In the contentious document at the heart of this, the CRA advised employers that, in certain instances, employee discounts count as part of income and the Agency considers them fair game to tax.
But National Revenue Minister Diane Lebouthillier insists that Ottawa is not targeting retail-sector workers amid worries that changes in the latest version of a CRA document could force some individuals to pay tax on employee discounts.
The government's backtracking comes amid a swift backlash to the change from the Retail Council of Canada and thousands of the country's two million retail workers who would have been impacted by new taxes levied on the discounts they often receive on clothing, shoes and even meals that they receive from their employer. The Minister of National Revenue blamed bureaucrats at CRA for hatching a plan to tax employee discounts, a plan she says she never approved.
"The Agency issued a guidance document to mainly provide assistance for employers and is committed to further clarifying the wording of the guidance to reflect this".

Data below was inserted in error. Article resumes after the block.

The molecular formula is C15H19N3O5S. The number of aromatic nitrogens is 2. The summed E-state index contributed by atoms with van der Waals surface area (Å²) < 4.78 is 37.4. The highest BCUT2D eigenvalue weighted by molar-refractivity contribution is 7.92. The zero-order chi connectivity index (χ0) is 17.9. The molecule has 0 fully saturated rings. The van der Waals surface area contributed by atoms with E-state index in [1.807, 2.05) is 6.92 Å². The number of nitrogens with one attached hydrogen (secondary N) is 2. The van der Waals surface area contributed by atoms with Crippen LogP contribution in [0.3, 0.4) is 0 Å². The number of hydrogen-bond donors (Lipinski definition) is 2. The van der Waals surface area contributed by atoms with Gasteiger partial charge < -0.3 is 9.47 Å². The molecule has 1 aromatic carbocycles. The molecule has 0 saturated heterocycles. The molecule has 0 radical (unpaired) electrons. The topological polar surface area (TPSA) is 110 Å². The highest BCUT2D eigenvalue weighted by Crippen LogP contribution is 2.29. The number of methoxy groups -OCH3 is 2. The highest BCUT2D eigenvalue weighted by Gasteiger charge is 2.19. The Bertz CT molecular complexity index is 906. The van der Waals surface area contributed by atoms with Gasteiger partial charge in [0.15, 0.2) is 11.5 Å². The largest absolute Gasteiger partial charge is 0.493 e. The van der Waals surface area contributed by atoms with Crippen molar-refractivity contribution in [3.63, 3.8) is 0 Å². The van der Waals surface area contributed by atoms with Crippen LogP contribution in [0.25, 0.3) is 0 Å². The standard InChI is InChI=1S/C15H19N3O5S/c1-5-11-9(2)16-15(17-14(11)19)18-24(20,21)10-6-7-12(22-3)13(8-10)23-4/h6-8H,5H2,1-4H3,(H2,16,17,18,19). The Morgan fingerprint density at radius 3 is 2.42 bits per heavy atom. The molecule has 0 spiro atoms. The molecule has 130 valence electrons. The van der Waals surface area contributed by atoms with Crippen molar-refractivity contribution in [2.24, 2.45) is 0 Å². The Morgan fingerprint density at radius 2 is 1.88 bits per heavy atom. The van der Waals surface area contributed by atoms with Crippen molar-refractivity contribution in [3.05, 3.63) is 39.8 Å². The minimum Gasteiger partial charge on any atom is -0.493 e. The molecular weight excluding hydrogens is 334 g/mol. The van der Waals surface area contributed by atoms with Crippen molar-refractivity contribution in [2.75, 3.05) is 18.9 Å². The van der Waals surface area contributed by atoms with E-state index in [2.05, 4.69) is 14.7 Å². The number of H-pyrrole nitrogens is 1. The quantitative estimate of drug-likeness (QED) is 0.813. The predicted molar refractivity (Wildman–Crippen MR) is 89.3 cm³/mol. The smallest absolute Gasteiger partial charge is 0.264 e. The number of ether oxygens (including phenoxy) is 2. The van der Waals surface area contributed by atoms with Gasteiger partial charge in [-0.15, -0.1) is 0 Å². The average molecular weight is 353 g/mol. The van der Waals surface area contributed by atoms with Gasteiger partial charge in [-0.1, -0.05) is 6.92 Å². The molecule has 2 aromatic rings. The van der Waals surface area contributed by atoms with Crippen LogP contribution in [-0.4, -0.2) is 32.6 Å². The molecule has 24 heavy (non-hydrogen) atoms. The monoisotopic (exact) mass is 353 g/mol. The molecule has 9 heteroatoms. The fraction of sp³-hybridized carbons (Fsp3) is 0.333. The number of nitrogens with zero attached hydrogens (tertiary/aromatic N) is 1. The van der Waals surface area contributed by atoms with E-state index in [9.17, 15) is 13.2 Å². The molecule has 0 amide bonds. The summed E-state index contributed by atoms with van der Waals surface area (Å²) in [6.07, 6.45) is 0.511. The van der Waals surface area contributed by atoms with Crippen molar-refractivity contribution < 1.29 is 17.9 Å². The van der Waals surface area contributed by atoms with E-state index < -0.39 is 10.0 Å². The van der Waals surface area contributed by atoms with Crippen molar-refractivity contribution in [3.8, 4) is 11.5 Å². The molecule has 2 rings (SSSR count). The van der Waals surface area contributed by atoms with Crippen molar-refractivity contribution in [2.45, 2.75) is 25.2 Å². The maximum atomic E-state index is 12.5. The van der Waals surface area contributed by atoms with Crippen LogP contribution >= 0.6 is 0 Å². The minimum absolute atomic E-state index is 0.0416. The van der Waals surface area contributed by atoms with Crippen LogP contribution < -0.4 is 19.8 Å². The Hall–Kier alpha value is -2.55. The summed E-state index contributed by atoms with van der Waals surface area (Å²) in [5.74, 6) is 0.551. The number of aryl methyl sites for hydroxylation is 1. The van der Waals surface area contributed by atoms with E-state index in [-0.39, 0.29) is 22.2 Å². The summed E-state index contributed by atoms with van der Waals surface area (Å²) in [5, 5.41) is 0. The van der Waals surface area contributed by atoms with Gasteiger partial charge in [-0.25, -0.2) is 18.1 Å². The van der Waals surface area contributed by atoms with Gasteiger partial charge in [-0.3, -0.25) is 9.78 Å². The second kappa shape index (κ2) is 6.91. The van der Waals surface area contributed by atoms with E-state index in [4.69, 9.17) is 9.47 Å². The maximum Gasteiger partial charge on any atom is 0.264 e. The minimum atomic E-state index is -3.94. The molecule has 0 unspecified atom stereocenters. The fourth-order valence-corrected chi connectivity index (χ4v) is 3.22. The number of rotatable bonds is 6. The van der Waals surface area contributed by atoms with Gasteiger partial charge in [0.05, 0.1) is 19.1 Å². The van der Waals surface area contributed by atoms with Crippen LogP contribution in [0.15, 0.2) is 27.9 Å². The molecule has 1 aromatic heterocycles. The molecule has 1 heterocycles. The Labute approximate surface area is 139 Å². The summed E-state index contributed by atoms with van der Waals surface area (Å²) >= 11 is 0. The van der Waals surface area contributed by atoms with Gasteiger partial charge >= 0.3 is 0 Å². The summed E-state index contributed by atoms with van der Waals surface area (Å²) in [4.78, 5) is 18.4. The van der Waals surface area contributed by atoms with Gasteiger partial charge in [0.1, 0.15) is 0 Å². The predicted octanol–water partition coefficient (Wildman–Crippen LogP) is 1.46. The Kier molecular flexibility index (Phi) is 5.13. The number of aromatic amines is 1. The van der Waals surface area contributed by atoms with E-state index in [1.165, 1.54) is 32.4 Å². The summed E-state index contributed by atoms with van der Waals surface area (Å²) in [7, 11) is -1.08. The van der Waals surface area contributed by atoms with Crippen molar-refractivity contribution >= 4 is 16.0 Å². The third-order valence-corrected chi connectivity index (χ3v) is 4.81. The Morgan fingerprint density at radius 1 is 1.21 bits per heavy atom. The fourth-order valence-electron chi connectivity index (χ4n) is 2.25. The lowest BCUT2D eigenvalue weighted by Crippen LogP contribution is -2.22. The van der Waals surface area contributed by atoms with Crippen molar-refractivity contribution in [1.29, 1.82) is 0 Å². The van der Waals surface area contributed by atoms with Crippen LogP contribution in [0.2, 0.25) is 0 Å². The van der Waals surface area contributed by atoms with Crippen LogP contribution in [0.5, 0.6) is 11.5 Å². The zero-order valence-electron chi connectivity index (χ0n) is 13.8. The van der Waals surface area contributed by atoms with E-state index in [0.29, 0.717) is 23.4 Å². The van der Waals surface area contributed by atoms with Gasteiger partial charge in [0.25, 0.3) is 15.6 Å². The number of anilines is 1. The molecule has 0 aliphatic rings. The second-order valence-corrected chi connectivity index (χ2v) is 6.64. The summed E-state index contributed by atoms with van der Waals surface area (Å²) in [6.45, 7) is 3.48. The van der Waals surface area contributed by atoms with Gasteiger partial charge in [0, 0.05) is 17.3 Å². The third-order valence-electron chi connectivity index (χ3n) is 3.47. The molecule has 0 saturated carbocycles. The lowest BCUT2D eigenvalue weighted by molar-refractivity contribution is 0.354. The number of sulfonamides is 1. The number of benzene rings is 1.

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The news was welcomed by industry groups, especially those representing the "less established" technologies likely to compete for the next auction.
Shortly after the minister's statement was sent, the proposed guidelines were pulled from the CRA's website.
After widespread confusion that resulted in the government pulling a Canada Revenue Agency edict to employers around taxable employee discounts, Treasury Board President Scott Brison is doubling down on the government's promise that it doesn't intend to pursue retail employers for taxable benefit claims.
Lebouthillier's office says the updated CRA guidance document was only meant to help employers understand their tax-reporting requirements.
Brison said the document created an impression that was "not consistent" with the government's approach to the middle class. Indeed, subsection 6 (1) of the act states that income should include the value of "benefits of any kind whatever received or enjoyed by the taxpayer.by virtue of the taxpayer's office or employment", with few exceptions. Previously, merchandise discounts were only considered taxable if the price paid by the employee was below the actual cost of the good to the employer.